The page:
Section 4.2 of the Technical Handbook & Lifts (Scotland)
This handy guide to Section 4.2 (Scottish Part M) explains what this regulation is and its various implications on lifts in building projects in Scotland. Read on to learn something new!
What is Section 4.2 of the Technical Handbook?
Section 4.2 is the section of the Technical Handbook building regulations in Scotland that refers to the accessibility and use of buildings. Section 4.2 lists the mandatory standards that must be adhered to in the process of ensuring your building is fully accessible to all building users. It provides rules around fulfilling the requirements of providing access to a building, within a building and between storeys.
Section 4.2 is only applicable in Scotland, Part M is the English equivalent.
What does Section 4.2 advise about vertical circulation?
Section 4.2 covers the mandatory standards that must be adhered to in the process of ensuring your building is fully accessible to all building users, either when planning a new building or when adapting an existing one, advising that vertical circulation should suit both the building and the people who'll be using it.
Circulation within buildings should allow all building users, including those who require disabled access to move freely and without difficulty at all times. This can be considered and achieved at the building design stage in accordance with British Standards BS 8300 - Design of buildings and their approaches to meet the needs of disabled people code of practice, however there are exceptions to the rule.
Exceptions include building refurbishments and conversions. When converting a building, the requirements are to meet the standard ‘so far as is reasonably practicable’, with access being no worse than before (Regulation 12, schedule 6 in the Technical Handbook).
What type of lift does Section 4.2 recommend?
Although the requirements will obviously vary considerably depending on the type of lift you are installing and the building type in which you are installing it, there are some general requirements that apply.
Firstly that you carefully consider whether the type of lift you're planning to install is ‘fit for purpose’ and that ‘a building should be accessible to everyone, whilst recognising that ‘it may not be necessary or, in some cases, reasonably practicable to provide full access to all parts of a building.’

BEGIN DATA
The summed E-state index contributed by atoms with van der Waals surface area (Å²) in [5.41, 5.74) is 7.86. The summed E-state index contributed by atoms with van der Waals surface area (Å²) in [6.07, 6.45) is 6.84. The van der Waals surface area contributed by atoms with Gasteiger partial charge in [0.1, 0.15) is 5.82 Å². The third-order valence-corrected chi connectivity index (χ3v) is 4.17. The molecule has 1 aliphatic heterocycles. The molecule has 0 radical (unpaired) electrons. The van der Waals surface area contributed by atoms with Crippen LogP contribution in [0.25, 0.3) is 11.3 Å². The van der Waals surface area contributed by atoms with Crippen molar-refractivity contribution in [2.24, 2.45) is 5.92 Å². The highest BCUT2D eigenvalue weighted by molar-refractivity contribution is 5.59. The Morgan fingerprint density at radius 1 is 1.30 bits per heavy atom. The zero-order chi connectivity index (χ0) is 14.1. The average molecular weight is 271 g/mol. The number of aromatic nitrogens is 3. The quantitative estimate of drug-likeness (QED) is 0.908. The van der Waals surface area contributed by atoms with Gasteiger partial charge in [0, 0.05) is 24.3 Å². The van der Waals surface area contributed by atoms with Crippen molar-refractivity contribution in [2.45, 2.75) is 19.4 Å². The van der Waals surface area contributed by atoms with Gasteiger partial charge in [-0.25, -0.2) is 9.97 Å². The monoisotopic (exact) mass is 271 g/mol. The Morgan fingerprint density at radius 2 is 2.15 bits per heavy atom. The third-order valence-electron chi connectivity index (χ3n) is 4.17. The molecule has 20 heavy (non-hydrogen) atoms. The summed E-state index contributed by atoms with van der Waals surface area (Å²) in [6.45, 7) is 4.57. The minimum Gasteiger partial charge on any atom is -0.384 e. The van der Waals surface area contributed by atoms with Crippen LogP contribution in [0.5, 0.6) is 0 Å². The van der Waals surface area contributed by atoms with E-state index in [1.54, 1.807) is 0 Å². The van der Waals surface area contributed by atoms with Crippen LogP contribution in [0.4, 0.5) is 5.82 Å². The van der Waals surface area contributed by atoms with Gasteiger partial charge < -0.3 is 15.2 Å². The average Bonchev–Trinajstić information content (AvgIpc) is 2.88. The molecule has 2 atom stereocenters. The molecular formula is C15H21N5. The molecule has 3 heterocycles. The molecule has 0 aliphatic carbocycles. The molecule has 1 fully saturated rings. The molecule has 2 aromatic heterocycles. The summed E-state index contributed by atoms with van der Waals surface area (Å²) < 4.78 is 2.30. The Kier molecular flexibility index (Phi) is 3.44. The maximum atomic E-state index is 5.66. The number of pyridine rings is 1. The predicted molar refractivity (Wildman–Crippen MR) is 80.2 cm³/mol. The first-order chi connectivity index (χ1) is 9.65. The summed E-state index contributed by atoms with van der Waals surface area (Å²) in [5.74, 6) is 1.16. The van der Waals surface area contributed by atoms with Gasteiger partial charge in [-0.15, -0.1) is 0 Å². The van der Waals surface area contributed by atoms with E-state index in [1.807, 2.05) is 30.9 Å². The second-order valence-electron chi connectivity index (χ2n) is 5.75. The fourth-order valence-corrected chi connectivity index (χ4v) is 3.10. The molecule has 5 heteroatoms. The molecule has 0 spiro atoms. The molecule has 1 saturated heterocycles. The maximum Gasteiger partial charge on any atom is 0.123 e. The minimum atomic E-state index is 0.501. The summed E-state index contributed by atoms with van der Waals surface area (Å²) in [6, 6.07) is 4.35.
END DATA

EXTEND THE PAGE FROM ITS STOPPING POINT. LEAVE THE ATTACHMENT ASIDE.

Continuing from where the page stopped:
Every building must be designed and constructed in such a way that:
in non-domestic buildings, safe, unassisted and convenient means of access is provided throughout the building
in residential buildings, a proportion of the bedrooms must be accessible to a wheelchair user
in domestic buildings, safe and convenient means of access is provided within common areas and to each dwelling
in dwellings, safe and convenient means of access is provided throughout the dwelling
in dwellings, unassisted means of access is provided to, and throughout, at least one level.
Exceptions noted include limited access, e.g. stepped access (in a residential building such as a hotel, to accommodation unsuitable for a disabled user) or (a raised area in a public building where an equivalent service is available on a lower level) – see Standard 4.10.
Typically in non-domestic buildings with two or more floors, this means is a passenger lift first and foremost and a platform lift if it is not possible due to building or usage limitations. For smaller distances, a platform lift can be the first choice.
What are the general requirements for lifts under Section 4.2?
For both passenger and platform lifts any lifting device should be designed and installed to include the following general provisions:
a clear landing at least 1.5m x 1.5m in front of any lift entrance door
tactile controls on each level between 900-1100mm above the landing, within the lift car on a side wall between 900-1100mm, above the car floor and at least 400mm from any corner
lift doors, handrails and controls contrast visually with surrounding surfaces
landing signalling system that gives notification of the lift